Jessica Ilalaole draws inspiration from nature for her horseshoes, embroidery, and jewelry. Courtesy of CobraCult.

NOT FAR FROM THE COLORADO LINE, Jessica Ilalaole and her husband, Cody Hodge, live on a homestead with their three-month-old baby and their dogs, Pancho and Lefty. They built the house themselves on four acres near Questa that back up to the Latir Peak Wilderness. This plot is more than a home, though. It’s an inspiration. 

An artist and maker, Ilalaole takes daily sojourns through the towering ponderosas, noticing the animals that live in the forest. “I gravitate toward animals, birds, and any colors that occur in nature and especially those in the mountains,” she says. “When you are surrounded by wildness, it preserves something wild inside you, and that can be used to make art.” 

A native of Hawaii who grew up swimming in the ocean and hanging out on cream-hued beaches, Ilalaole takes to unique, vintage mediums like painting old horseshoes and ornamenting them with brightly colored snakes, crescent moons, yuccas, and stars. Layered with coats of acrylic paint, they achieve depth and texture. 

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She also embroiders fabric with quaint cabin scenes and local flora, forms ceramic earring holders shaped like birds and horses, and is a skilled silversmith. The work flows easily for Ilalaole, who paints whenever she feels the spark. Her CobraCult creations have built a passionate following, including more than 39,000 followers on Instagram, and frequently sell out quickly when posted online.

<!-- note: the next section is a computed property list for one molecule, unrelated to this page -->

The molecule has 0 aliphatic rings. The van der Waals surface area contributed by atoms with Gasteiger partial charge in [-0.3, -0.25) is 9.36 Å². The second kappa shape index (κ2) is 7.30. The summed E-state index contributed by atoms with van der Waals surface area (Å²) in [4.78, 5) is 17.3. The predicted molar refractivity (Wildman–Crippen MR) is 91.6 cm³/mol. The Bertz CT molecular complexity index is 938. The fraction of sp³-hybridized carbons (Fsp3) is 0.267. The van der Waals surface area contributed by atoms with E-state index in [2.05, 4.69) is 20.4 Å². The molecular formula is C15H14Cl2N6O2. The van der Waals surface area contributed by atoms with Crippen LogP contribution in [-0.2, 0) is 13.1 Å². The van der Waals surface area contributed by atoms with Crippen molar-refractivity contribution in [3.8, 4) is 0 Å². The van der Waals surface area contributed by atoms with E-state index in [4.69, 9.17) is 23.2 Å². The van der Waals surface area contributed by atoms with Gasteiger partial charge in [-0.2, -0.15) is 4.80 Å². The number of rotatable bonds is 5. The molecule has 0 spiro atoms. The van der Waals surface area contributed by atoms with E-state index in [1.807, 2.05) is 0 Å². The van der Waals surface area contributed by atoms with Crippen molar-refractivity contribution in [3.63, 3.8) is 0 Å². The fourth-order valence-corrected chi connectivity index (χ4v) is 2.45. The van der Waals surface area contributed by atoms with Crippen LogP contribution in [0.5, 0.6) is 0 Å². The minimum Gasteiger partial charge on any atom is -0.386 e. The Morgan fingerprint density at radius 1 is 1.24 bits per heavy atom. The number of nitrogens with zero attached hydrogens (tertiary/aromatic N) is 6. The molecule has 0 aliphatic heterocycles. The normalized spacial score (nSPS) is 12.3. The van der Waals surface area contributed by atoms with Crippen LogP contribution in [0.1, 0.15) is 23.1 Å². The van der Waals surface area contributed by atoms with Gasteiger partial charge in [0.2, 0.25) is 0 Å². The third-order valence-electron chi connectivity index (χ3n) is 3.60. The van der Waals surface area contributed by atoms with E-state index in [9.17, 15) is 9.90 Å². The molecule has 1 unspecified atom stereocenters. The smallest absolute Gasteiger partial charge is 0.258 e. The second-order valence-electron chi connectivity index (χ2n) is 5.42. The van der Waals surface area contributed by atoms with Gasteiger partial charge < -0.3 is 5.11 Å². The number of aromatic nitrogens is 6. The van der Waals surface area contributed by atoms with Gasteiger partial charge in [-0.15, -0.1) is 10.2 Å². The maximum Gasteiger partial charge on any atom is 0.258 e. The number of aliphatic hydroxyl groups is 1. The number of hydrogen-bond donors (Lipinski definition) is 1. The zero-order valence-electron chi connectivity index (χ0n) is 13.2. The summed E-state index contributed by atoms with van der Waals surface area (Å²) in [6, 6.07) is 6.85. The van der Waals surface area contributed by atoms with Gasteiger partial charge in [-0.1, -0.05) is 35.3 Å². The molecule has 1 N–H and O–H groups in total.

CobraCult founder Jessica Ilalaole and her handmade jewelryCobraCult founder Jessica Ilalaole has found inspiration from nature on her homestead just south of the Colorado border. Courtesy of CobraCult.

Her process has shifted since her son, Forest, was born this summer. “It’s taught me the importance of simple moments,” she says. “Staying in the present is important with a child. Not getting sucked into the news or your phone too much. You have to stay positive for them and be stronger for your child.” 

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She likes a slow, intentional morning with a cup of coffee followed by exercise. Sweating helps ignite her creativity. Before the baby, Ilalaole often spent up to 10 hours in her studio each day. Now she has a little art corner next to her son’s crib. “When Forest is napping, I make art,” she says. “When he is awake, I belong to him.” 

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